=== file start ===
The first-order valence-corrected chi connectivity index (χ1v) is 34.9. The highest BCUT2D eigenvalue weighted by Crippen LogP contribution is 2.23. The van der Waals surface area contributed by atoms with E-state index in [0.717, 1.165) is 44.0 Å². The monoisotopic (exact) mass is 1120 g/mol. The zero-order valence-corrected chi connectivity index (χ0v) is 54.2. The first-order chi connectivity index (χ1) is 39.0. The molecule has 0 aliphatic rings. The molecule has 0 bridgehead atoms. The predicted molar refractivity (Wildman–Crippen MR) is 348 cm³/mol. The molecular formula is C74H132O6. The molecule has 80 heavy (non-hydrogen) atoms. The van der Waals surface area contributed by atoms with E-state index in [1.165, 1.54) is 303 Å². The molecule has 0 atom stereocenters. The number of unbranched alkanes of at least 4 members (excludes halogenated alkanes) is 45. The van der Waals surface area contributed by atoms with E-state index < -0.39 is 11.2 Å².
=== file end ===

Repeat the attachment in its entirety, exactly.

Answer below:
The first-order valence-corrected chi connectivity index (χ1v) is 34.9. The highest BCUT2D eigenvalue weighted by Crippen LogP contribution is 2.23. The van der Waals surface area contributed by atoms with E-state index in [0.717, 1.165) is 44.0 Å². The monoisotopic (exact) mass is 1120 g/mol. The zero-order valence-corrected chi connectivity index (χ0v) is 54.2. The first-order chi connectivity index (χ1) is 39.0. The molecule has 0 aliphatic rings. The molecule has 0 bridgehead atoms. The predicted molar refractivity (Wildman–Crippen MR) is 348 cm³/mol. The molecular formula is C74H132O6. The molecule has 80 heavy (non-hydrogen) atoms. The van der Waals surface area contributed by atoms with E-state index in [1.165, 1.54) is 303 Å². The molecule has 0 atom stereocenters. The number of unbranched alkanes of at least 4 members (excludes halogenated alkanes) is 45. The van der Waals surface area contributed by atoms with E-state index < -0.39 is 11.2 Å².